Conman co-passenger

Conman co-passenger

Dwelling upon spiritual matters in fluent Telugu, Naidu won Ravi's full trust.

Ravindranath boarded the Jammu Tawi Express at Pathankot with his missus and two children to catch the Grand Trunk Express at New Delhi to get to Vijayawada, his home town. Aside from Ravi – as we used to call him in our college friends’ circle – and his family, there was no one else in that small, first class compartment.

On a halt at the Ludhiana Junction, a youth of mesomorph habitus got into the same compartment, a handbag hanging from his shoulder, and flumped on a seat opposite to Ravi. Reclining on it for a while, he introduced himself to Ravi as Naidu, a lecturer in a college at Vijayawada and added that he, too, was heading there following a visit to the Vaishno Devi shrine.

Naidu, thereupon, began shooting the breeze with Ravi. Dwelling upon spiritual matters in fluent Telugu, the mother tongue of both, he in short order won the full trust and confidence of Ravi with his sweet-talk. Taking Naidu to be a gentleman, Ravi warmed up to him.

On the dot at 7 am, the train screeched to a halt at the New Delhi Junction. Ravi, who made a beeline for the first class waiting room with his family and Naidu in tow, left his clothes with the latter and dashed to the toilet. The wearer of the clothes enjoying cool showers in the bathroom and his family being inattentive to what he was upto, Naidu dipped into Ravi’s pant pocket and walked off with the loot, leaving the outfit with Mrs Ravi on the pretext that he was going out to buy cigarettes and would return soon. The swag was Rs 2,800, a tidy in the early years of the 1970s.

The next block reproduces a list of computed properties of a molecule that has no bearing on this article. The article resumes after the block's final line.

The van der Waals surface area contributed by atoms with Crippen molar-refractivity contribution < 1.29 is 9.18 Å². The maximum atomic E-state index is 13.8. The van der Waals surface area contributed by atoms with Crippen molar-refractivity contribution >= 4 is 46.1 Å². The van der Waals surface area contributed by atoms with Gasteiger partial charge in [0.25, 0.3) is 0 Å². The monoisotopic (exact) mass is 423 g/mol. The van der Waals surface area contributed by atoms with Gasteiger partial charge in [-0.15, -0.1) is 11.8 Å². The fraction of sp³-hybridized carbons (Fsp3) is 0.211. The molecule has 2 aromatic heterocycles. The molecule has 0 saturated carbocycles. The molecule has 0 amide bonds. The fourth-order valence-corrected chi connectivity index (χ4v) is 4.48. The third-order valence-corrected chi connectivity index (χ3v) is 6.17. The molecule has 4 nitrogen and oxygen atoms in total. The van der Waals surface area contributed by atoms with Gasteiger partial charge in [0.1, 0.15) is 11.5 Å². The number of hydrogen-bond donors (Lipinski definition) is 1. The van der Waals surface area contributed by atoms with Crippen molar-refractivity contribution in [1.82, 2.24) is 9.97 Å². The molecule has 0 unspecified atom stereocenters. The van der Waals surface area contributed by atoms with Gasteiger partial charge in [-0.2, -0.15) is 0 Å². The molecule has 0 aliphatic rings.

Back from bath and clad in a towel, Ravi asked his missus, “Where is Naidu?” “Leaving a word that he was going to buy cigarettes and would be back soon, he left a short while ago,” replied the mumsy lady handing the habiliments to her hubby. Finding his purse missing, Ravi rushed out of the waiting room and took a panoramic view of the petty stalls around the platform only to learn that Naidu was nowhere in the vicinity.

Possibilities of his onward journey appeared like a jigsaw puzzle as Ravi stood dazed for a moment, before recollecting that the stranger had ripped him off. Slouching his head in utter chagrin, he staggered back into the waiting room and clued in his better half of his big bloomer. To his good luck, the tickets we-re safe in the inner pocket of the trousers.

Ravi, remorseful and desperate, boarded the GT Express in the evening with his family. All ears to his miserable plight, some compassionate co-passengers assisted him with a few bucks. Commiserating with the distraught family, the fellow passengers volunteered to help them of their own volition without looking forward to refund of the amount.

Ravi learnt the hard way that we should never have a long spoon to sup with the devil during journeys by train.

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